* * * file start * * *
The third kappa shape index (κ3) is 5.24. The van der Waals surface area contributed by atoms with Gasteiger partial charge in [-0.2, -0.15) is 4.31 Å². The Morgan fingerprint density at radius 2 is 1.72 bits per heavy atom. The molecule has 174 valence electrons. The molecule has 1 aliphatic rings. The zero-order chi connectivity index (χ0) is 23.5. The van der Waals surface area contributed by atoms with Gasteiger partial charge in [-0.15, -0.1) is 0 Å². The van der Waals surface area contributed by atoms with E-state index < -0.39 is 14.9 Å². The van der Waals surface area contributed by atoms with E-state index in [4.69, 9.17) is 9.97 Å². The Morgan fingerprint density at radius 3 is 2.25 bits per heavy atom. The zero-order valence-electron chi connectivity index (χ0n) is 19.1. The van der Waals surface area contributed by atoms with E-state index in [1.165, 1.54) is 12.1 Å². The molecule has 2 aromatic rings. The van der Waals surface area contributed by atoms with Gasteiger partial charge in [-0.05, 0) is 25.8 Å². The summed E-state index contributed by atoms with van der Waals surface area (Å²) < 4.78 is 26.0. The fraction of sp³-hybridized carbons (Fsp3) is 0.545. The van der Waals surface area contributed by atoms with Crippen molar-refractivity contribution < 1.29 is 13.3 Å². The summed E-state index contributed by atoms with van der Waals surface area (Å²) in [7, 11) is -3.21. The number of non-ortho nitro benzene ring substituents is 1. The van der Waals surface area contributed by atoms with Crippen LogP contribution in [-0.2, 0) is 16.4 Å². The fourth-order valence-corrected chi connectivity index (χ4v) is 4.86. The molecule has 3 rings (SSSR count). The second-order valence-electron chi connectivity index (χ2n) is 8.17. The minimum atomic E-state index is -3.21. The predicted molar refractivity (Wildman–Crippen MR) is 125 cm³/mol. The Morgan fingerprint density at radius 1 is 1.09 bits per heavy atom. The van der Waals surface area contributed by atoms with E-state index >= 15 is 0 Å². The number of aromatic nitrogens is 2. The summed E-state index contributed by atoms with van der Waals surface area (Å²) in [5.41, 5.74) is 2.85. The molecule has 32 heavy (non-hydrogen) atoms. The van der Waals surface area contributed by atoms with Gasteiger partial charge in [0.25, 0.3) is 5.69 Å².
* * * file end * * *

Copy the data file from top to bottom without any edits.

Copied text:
The third kappa shape index (κ3) is 5.24. The van der Waals surface area contributed by atoms with Gasteiger partial charge in [-0.2, -0.15) is 4.31 Å². The Morgan fingerprint density at radius 2 is 1.72 bits per heavy atom. The molecule has 174 valence electrons. The molecule has 1 aliphatic rings. The zero-order chi connectivity index (χ0) is 23.5. The van der Waals surface area contributed by atoms with Gasteiger partial charge in [-0.15, -0.1) is 0 Å². The van der Waals surface area contributed by atoms with E-state index < -0.39 is 14.9 Å². The van der Waals surface area contributed by atoms with E-state index in [4.69, 9.17) is 9.97 Å². The Morgan fingerprint density at radius 3 is 2.25 bits per heavy atom. The zero-order valence-electron chi connectivity index (χ0n) is 19.1. The van der Waals surface area contributed by atoms with E-state index in [1.165, 1.54) is 12.1 Å². The molecule has 2 aromatic rings. The van der Waals surface area contributed by atoms with Gasteiger partial charge in [-0.05, 0) is 25.8 Å². The summed E-state index contributed by atoms with van der Waals surface area (Å²) < 4.78 is 26.0. The fraction of sp³-hybridized carbons (Fsp3) is 0.545. The van der Waals surface area contributed by atoms with Crippen molar-refractivity contribution < 1.29 is 13.3 Å². The summed E-state index contributed by atoms with van der Waals surface area (Å²) in [7, 11) is -3.21. The number of non-ortho nitro benzene ring substituents is 1. The van der Waals surface area contributed by atoms with Crippen LogP contribution in [-0.2, 0) is 16.4 Å². The fourth-order valence-corrected chi connectivity index (χ4v) is 4.86. The molecule has 3 rings (SSSR count). The second-order valence-electron chi connectivity index (χ2n) is 8.17. The minimum atomic E-state index is -3.21. The predicted molar refractivity (Wildman–Crippen MR) is 125 cm³/mol. The Morgan fingerprint density at radius 1 is 1.09 bits per heavy atom. The van der Waals surface area contributed by atoms with E-state index >= 15 is 0 Å². The number of aromatic nitrogens is 2. The summed E-state index contributed by atoms with van der Waals surface area (Å²) in [5.41, 5.74) is 2.85. The molecule has 32 heavy (non-hydrogen) atoms. The van der Waals surface area contributed by atoms with Gasteiger partial charge in [0.25, 0.3) is 5.69 Å².